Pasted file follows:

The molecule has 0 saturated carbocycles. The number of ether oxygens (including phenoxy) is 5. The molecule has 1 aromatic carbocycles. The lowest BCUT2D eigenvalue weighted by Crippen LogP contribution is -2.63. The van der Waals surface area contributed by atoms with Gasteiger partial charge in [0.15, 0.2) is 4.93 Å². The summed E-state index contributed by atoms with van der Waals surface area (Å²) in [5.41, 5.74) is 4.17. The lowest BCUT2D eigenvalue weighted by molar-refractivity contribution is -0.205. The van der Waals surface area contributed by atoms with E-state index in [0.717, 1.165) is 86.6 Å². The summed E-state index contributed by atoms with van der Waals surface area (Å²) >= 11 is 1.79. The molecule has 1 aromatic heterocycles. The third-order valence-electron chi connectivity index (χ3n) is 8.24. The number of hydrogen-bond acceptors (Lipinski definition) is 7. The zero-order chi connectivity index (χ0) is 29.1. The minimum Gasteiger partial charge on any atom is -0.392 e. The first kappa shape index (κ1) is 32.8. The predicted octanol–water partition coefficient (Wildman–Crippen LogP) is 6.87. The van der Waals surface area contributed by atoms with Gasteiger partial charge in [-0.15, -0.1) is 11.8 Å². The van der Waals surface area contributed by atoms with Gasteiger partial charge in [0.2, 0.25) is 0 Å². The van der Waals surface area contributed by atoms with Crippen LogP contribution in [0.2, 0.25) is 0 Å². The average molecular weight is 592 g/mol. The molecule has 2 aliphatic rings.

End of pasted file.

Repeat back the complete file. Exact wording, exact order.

The molecule has 0 saturated carbocycles. The number of ether oxygens (including phenoxy) is 5. The molecule has 1 aromatic carbocycles. The lowest BCUT2D eigenvalue weighted by Crippen LogP contribution is -2.63. The van der Waals surface area contributed by atoms with Gasteiger partial charge in [0.15, 0.2) is 4.93 Å². The summed E-state index contributed by atoms with van der Waals surface area (Å²) in [5.41, 5.74) is 4.17. The lowest BCUT2D eigenvalue weighted by molar-refractivity contribution is -0.205. The van der Waals surface area contributed by atoms with E-state index in [0.717, 1.165) is 86.6 Å². The summed E-state index contributed by atoms with van der Waals surface area (Å²) >= 11 is 1.79. The molecule has 1 aromatic heterocycles. The third-order valence-electron chi connectivity index (χ3n) is 8.24. The number of hydrogen-bond acceptors (Lipinski definition) is 7. The zero-order chi connectivity index (χ0) is 29.1. The minimum Gasteiger partial charge on any atom is -0.392 e. The first kappa shape index (κ1) is 32.8. The predicted octanol–water partition coefficient (Wildman–Crippen LogP) is 6.87. The van der Waals surface area contributed by atoms with Gasteiger partial charge in [-0.15, -0.1) is 11.8 Å². The van der Waals surface area contributed by atoms with Gasteiger partial charge in [0.2, 0.25) is 0 Å². The van der Waals surface area contributed by atoms with Crippen LogP contribution in [0.2, 0.25) is 0 Å². The average molecular weight is 592 g/mol. The molecule has 2 aliphatic rings.